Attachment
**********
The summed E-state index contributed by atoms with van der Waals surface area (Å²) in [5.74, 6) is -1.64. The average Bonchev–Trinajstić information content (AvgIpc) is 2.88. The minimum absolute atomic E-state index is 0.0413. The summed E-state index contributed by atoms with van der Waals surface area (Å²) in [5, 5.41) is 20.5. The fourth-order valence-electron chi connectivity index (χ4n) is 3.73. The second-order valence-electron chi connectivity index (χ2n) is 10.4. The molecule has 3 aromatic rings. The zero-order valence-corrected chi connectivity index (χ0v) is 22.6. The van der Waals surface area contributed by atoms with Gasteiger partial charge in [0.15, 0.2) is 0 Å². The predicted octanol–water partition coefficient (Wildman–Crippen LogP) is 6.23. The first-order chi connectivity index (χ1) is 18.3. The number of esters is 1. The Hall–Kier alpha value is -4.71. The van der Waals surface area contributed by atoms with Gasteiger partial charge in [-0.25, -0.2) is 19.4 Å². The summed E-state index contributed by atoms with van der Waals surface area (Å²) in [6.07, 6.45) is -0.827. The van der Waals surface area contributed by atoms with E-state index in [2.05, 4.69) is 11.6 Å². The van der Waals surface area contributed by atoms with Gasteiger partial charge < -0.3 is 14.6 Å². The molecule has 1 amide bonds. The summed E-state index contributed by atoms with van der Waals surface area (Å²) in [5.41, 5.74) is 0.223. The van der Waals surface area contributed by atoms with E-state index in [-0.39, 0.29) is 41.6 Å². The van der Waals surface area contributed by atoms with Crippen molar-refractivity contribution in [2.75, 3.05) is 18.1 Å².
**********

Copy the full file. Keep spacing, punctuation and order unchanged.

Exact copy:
The summed E-state index contributed by atoms with van der Waals surface area (Å²) in [5.74, 6) is -1.64. The average Bonchev–Trinajstić information content (AvgIpc) is 2.88. The minimum absolute atomic E-state index is 0.0413. The summed E-state index contributed by atoms with van der Waals surface area (Å²) in [5, 5.41) is 20.5. The fourth-order valence-electron chi connectivity index (χ4n) is 3.73. The second-order valence-electron chi connectivity index (χ2n) is 10.4. The molecule has 3 aromatic rings. The zero-order valence-corrected chi connectivity index (χ0v) is 22.6. The van der Waals surface area contributed by atoms with Gasteiger partial charge in [0.15, 0.2) is 0 Å². The predicted octanol–water partition coefficient (Wildman–Crippen LogP) is 6.23. The first-order chi connectivity index (χ1) is 18.3. The number of esters is 1. The Hall–Kier alpha value is -4.71. The van der Waals surface area contributed by atoms with Gasteiger partial charge in [-0.25, -0.2) is 19.4 Å². The summed E-state index contributed by atoms with van der Waals surface area (Å²) in [6.07, 6.45) is -0.827. The van der Waals surface area contributed by atoms with E-state index in [2.05, 4.69) is 11.6 Å². The van der Waals surface area contributed by atoms with Gasteiger partial charge < -0.3 is 14.6 Å². The molecule has 1 amide bonds. The summed E-state index contributed by atoms with van der Waals surface area (Å²) in [5.41, 5.74) is 0.223. The van der Waals surface area contributed by atoms with E-state index in [-0.39, 0.29) is 41.6 Å². The van der Waals surface area contributed by atoms with Crippen molar-refractivity contribution in [2.75, 3.05) is 18.1 Å².